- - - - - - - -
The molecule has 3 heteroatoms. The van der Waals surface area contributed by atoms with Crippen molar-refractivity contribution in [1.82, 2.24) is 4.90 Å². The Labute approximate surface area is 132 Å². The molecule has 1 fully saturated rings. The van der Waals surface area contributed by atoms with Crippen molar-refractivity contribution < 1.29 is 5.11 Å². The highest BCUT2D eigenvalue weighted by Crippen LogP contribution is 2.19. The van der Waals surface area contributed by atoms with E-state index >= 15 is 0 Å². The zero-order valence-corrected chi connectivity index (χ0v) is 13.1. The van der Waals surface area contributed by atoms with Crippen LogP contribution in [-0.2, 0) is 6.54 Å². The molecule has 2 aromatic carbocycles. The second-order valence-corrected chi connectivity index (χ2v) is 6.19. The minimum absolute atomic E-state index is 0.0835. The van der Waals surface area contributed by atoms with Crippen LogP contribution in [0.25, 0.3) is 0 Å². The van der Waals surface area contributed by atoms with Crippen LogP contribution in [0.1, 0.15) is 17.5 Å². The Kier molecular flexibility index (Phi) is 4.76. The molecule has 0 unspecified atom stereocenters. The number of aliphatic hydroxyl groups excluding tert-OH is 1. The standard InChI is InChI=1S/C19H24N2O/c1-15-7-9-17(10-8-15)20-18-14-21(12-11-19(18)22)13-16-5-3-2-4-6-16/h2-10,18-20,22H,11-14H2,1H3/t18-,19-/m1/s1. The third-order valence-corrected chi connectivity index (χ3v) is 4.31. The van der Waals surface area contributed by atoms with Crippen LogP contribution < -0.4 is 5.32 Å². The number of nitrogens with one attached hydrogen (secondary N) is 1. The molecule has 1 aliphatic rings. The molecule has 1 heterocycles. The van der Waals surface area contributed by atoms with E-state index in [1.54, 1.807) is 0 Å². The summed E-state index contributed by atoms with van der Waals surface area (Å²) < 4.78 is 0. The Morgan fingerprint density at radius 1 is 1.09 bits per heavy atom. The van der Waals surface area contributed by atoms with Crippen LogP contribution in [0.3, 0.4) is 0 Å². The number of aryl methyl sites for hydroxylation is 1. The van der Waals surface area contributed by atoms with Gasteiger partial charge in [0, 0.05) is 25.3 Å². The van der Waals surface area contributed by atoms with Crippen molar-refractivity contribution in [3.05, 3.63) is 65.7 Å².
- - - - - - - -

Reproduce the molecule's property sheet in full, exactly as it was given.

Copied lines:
The molecule has 3 heteroatoms. The van der Waals surface area contributed by atoms with Crippen molar-refractivity contribution in [1.82, 2.24) is 4.90 Å². The Labute approximate surface area is 132 Å². The molecule has 1 fully saturated rings. The van der Waals surface area contributed by atoms with Crippen molar-refractivity contribution < 1.29 is 5.11 Å². The highest BCUT2D eigenvalue weighted by Crippen LogP contribution is 2.19. The van der Waals surface area contributed by atoms with E-state index >= 15 is 0 Å². The zero-order valence-corrected chi connectivity index (χ0v) is 13.1. The van der Waals surface area contributed by atoms with Crippen LogP contribution in [-0.2, 0) is 6.54 Å². The molecule has 2 aromatic carbocycles. The second-order valence-corrected chi connectivity index (χ2v) is 6.19. The minimum absolute atomic E-state index is 0.0835. The van der Waals surface area contributed by atoms with Crippen LogP contribution in [0.25, 0.3) is 0 Å². The van der Waals surface area contributed by atoms with Crippen LogP contribution in [0.1, 0.15) is 17.5 Å². The Kier molecular flexibility index (Phi) is 4.76. The molecule has 0 unspecified atom stereocenters. The number of aliphatic hydroxyl groups excluding tert-OH is 1. The standard InChI is InChI=1S/C19H24N2O/c1-15-7-9-17(10-8-15)20-18-14-21(12-11-19(18)22)13-16-5-3-2-4-6-16/h2-10,18-20,22H,11-14H2,1H3/t18-,19-/m1/s1. The third-order valence-corrected chi connectivity index (χ3v) is 4.31. The van der Waals surface area contributed by atoms with Crippen LogP contribution < -0.4 is 5.32 Å². The number of nitrogens with one attached hydrogen (secondary N) is 1. The molecule has 1 aliphatic rings. The molecule has 1 heterocycles. The van der Waals surface area contributed by atoms with E-state index in [1.54, 1.807) is 0 Å². The summed E-state index contributed by atoms with van der Waals surface area (Å²) < 4.78 is 0. The Morgan fingerprint density at radius 1 is 1.09 bits per heavy atom. The van der Waals surface area contributed by atoms with Crippen LogP contribution in [0.3, 0.4) is 0 Å². The number of aryl methyl sites for hydroxylation is 1. The van der Waals surface area contributed by atoms with Gasteiger partial charge in [0, 0.05) is 25.3 Å². The van der Waals surface area contributed by atoms with Crippen molar-refractivity contribution in [3.05, 3.63) is 65.7 Å².